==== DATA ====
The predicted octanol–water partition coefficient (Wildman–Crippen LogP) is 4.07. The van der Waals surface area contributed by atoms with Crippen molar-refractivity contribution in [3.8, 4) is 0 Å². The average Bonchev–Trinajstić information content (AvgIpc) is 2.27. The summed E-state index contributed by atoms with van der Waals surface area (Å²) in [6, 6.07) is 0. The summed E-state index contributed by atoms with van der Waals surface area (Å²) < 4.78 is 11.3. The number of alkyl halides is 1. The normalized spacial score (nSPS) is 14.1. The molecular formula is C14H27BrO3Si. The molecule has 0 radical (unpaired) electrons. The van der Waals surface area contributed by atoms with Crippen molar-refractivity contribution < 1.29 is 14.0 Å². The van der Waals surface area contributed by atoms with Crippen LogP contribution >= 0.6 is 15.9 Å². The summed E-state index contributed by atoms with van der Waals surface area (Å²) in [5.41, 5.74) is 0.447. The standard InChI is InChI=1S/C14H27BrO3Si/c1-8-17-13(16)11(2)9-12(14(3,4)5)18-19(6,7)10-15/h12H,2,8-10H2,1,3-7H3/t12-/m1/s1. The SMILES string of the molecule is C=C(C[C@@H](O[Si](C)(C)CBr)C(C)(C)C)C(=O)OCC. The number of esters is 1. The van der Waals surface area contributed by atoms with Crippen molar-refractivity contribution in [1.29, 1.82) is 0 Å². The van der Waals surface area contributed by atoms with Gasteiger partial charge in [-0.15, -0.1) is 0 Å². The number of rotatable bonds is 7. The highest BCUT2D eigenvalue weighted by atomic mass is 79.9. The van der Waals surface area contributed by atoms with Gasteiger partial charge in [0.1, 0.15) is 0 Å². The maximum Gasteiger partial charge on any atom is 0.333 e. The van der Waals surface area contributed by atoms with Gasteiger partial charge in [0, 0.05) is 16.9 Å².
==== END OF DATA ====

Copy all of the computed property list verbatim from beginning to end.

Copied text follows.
The predicted octanol–water partition coefficient (Wildman–Crippen LogP) is 4.07. The van der Waals surface area contributed by atoms with Crippen molar-refractivity contribution in [3.8, 4) is 0 Å². The average Bonchev–Trinajstić information content (AvgIpc) is 2.27. The summed E-state index contributed by atoms with van der Waals surface area (Å²) in [6, 6.07) is 0. The summed E-state index contributed by atoms with van der Waals surface area (Å²) < 4.78 is 11.3. The number of alkyl halides is 1. The normalized spacial score (nSPS) is 14.1. The molecular formula is C14H27BrO3Si. The molecule has 0 radical (unpaired) electrons. The van der Waals surface area contributed by atoms with Crippen molar-refractivity contribution < 1.29 is 14.0 Å². The van der Waals surface area contributed by atoms with Crippen LogP contribution >= 0.6 is 15.9 Å². The summed E-state index contributed by atoms with van der Waals surface area (Å²) in [5.41, 5.74) is 0.447. The standard InChI is InChI=1S/C14H27BrO3Si/c1-8-17-13(16)11(2)9-12(14(3,4)5)18-19(6,7)10-15/h12H,2,8-10H2,1,3-7H3/t12-/m1/s1. The SMILES string of the molecule is C=C(C[C@@H](O[Si](C)(C)CBr)C(C)(C)C)C(=O)OCC. The number of esters is 1. The van der Waals surface area contributed by atoms with Crippen molar-refractivity contribution in [1.29, 1.82) is 0 Å². The van der Waals surface area contributed by atoms with Gasteiger partial charge in [-0.15, -0.1) is 0 Å². The number of rotatable bonds is 7. The highest BCUT2D eigenvalue weighted by atomic mass is 79.9. The van der Waals surface area contributed by atoms with Gasteiger partial charge in [0.1, 0.15) is 0 Å². The maximum Gasteiger partial charge on any atom is 0.333 e. The van der Waals surface area contributed by atoms with Gasteiger partial charge in [0, 0.05) is 16.9 Å².